Christmas in my family means food-- lots and lots of food. One of the things we love is beef tenderloin, which always seems to get bought in massive quantities. Of course, I don't consider it to be a chore to have to come up with ways of eating the stuff, especially since my sister in law showed me how she makes Steak Diane. Marian Rey makes it for them a lot since it's easy, tasty, and satisfying.
When I don't have beef tenderloin available, I find inexpensive steaks, cut pretty thin since you want a quick cooking dish. Sirloin works great! This is an excellent dish to make when you don't have many supplies on hand. As long as you have butter, olive oil, shallots, and lemons, you have the basic makings.
Here it is for two people. It's a great dish for company. Just increase everything to your liking.
Steak Diane (a la Marian Rey)
- 2 steaks (sirloin, about a half inch thick)
- 2 good sized shallots, minced fine (more or less, according to your taste)
- 3 tablespoons butter
- 1 tablespoon olive oil (more if you need it when you saute the shallots)
- 2 lemons, each about the size of your fist
-salt and pepper
Pull the steaks out of the fridge at least an hour before you plan on cooking them. They need to come up to room temperature in order to cook properly. I mean it!
Mince the shallots as finely as you like. Your food processor or a large grater are good for this, too.
Salt and pepper one side of each steak.
In a skillet large enough to fit the steaks comfortably (not crowding as they need to sear and not steam), melt 1 tablespoon butter with the olive oil. Once the butter has melted and begun to foam, add the steaks. Leave them alone for a while! To be specific, this means don't touch them for at least 3 minutes. Salt and pepper the top side.
After your 3 minutes (or a little more if you like your steak a little more done) are up, use tongs to flip the steaks, being careful not to splash the hot oil and butter on yourself. Tongs give much more control than a spatula here. Again, leave the steaks alone for at least 3 minutes.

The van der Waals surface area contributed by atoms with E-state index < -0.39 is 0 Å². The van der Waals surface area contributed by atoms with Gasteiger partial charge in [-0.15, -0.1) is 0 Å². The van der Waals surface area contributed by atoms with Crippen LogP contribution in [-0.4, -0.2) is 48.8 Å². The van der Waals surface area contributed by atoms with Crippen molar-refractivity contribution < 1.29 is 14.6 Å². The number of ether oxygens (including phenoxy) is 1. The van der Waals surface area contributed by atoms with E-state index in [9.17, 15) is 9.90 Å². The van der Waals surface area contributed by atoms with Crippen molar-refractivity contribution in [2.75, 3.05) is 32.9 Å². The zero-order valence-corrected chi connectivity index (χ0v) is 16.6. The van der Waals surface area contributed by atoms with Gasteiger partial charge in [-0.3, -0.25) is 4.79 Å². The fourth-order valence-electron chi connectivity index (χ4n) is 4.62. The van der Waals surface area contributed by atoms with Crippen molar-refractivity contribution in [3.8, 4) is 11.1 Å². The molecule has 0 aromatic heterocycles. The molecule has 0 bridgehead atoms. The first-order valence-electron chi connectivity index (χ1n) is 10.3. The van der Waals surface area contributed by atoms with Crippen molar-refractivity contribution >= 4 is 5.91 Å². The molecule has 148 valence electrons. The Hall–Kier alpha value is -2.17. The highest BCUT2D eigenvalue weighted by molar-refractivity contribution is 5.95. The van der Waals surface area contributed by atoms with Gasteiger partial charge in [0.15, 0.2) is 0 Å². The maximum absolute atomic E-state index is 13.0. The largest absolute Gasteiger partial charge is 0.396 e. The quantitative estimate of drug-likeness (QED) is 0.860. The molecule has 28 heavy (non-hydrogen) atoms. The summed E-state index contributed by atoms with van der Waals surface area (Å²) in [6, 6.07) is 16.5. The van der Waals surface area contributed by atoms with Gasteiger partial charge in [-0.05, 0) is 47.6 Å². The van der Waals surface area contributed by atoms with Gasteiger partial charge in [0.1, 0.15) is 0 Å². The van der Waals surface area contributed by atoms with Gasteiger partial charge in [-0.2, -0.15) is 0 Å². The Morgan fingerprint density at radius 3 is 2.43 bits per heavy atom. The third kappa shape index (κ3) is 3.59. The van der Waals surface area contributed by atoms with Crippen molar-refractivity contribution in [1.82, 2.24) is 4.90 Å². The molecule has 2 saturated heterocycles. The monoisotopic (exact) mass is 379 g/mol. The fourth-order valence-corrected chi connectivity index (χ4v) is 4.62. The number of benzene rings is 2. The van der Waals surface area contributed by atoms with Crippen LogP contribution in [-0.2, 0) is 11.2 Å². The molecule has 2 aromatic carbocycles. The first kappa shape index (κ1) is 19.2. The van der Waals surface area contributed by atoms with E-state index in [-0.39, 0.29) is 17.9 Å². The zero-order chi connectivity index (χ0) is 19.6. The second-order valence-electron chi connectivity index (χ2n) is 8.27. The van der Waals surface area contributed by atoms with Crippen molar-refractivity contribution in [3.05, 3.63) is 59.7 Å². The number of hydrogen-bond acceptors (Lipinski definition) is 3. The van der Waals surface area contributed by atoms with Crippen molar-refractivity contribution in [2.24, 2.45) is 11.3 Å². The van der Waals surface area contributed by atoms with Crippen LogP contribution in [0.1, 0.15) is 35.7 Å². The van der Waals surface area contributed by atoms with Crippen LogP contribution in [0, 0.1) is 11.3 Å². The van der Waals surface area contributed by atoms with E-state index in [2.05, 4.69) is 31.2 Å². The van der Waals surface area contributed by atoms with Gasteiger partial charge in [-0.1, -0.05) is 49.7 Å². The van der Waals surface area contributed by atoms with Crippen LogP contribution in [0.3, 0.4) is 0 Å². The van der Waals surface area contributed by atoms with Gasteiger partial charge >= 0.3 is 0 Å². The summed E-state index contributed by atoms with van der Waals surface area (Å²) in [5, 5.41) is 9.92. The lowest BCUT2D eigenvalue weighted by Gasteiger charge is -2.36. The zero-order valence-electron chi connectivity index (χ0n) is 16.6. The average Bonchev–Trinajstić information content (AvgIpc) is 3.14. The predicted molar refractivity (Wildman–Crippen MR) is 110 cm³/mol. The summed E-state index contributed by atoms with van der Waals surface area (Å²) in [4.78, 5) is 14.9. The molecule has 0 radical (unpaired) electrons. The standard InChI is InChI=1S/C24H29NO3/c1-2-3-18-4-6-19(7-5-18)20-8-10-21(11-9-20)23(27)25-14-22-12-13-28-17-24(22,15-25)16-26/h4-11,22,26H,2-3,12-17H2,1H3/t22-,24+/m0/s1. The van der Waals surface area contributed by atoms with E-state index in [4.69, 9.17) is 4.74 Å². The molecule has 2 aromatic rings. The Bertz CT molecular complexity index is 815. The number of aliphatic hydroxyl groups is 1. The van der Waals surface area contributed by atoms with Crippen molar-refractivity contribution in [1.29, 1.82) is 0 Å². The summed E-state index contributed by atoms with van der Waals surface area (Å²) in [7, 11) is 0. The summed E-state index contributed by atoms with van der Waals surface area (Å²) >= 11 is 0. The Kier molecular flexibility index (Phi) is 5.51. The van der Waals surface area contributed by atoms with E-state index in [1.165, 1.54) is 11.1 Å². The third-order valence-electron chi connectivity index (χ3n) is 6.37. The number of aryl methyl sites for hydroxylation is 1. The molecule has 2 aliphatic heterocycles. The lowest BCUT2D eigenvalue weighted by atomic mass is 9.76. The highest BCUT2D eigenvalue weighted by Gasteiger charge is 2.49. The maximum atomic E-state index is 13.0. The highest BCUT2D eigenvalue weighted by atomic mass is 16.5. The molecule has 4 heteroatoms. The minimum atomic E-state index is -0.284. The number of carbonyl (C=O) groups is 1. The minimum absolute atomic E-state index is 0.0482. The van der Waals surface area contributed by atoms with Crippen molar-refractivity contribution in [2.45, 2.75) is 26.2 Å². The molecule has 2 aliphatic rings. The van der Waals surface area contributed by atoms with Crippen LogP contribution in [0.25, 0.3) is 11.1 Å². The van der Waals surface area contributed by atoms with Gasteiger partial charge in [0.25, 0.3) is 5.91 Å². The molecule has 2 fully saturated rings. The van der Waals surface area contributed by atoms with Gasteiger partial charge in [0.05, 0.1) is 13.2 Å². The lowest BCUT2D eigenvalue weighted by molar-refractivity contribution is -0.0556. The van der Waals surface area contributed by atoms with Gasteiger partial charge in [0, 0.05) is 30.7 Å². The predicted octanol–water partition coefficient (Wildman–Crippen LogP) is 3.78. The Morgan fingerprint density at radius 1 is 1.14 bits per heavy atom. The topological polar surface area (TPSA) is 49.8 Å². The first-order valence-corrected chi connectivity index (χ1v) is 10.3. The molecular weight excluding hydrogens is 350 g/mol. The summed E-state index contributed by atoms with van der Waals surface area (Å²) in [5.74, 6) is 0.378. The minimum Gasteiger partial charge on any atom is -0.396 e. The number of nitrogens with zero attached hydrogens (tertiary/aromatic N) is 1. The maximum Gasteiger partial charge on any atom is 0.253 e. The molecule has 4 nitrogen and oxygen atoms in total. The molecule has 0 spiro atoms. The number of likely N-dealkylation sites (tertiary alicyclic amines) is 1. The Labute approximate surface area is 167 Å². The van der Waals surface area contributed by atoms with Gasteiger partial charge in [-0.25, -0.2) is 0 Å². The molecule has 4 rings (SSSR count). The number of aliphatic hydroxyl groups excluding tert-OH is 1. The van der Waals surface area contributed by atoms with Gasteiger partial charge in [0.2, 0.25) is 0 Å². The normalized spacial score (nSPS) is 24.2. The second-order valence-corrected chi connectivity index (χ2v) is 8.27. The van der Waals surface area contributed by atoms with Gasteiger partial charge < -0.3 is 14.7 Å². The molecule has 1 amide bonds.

You'll be able to feel them getting firmer. You can measure doneness by the webbing in between your thumb and index finger-- both fingers together with webbing very flaccid equals rarer, mid-way spread is medium rare, about 2/3 spread is medium, and fully spread is well done. Put them on a plate to rest once they're done to your liking.
Add 1 more tablespoon of butter to the pan, then adding the shallots. Saute them until translucent, scraping the bottom of the pan either with your tongs or a heat-resistant spoon that won't damage your skillet.
Juice the lemons and add the juice to the pan. I prefer to juice them through a strainer to get the seeds, using a reamer to get as much juice as possible. If they feel really firm, microwave them for about 20 seconds, and you'll get more juice out of them. Deglaze the pan with this juice, and taste the sauce. Add the remaining tablespoon of butter if you want (I always want), and adjust the seasonings should you need to. With the salt and pepper on the steaks, you will have given this good flavor already.
Add the steaks back to the pan, warming them through on each side (about 1 minute per side). Serve on a plate with bread on the side for the sauce. Enjoy!